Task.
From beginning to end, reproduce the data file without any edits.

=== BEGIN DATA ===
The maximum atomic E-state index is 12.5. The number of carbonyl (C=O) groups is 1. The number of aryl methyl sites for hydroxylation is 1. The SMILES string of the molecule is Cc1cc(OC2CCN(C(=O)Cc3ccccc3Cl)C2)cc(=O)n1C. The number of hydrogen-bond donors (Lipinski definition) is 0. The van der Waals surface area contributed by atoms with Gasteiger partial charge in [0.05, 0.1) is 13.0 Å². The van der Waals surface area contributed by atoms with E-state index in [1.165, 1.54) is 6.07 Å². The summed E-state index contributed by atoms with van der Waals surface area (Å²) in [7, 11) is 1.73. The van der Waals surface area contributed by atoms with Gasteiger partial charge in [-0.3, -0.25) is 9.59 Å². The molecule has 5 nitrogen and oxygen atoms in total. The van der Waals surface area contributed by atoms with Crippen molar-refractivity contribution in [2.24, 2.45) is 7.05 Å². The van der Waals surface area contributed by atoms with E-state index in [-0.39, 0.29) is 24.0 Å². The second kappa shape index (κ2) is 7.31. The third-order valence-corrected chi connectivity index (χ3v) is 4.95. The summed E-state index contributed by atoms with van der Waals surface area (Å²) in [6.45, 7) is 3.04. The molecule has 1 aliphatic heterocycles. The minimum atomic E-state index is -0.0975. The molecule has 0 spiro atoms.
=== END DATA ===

The maximum atomic E-state index is 12.5. The number of carbonyl (C=O) groups is 1. The number of aryl methyl sites for hydroxylation is 1. The SMILES string of the molecule is Cc1cc(OC2CCN(C(=O)Cc3ccccc3Cl)C2)cc(=O)n1C. The number of hydrogen-bond donors (Lipinski definition) is 0. The van der Waals surface area contributed by atoms with Gasteiger partial charge in [0.05, 0.1) is 13.0 Å². The van der Waals surface area contributed by atoms with E-state index in [1.165, 1.54) is 6.07 Å². The summed E-state index contributed by atoms with van der Waals surface area (Å²) in [7, 11) is 1.73. The van der Waals surface area contributed by atoms with Gasteiger partial charge in [-0.3, -0.25) is 9.59 Å². The molecule has 5 nitrogen and oxygen atoms in total. The van der Waals surface area contributed by atoms with Crippen molar-refractivity contribution in [2.24, 2.45) is 7.05 Å². The van der Waals surface area contributed by atoms with E-state index in [-0.39, 0.29) is 24.0 Å². The second kappa shape index (κ2) is 7.31. The third-order valence-corrected chi connectivity index (χ3v) is 4.95. The summed E-state index contributed by atoms with van der Waals surface area (Å²) in [6.45, 7) is 3.04. The molecule has 1 aliphatic heterocycles. The minimum atomic E-state index is -0.0975. The molecule has 0 spiro atoms.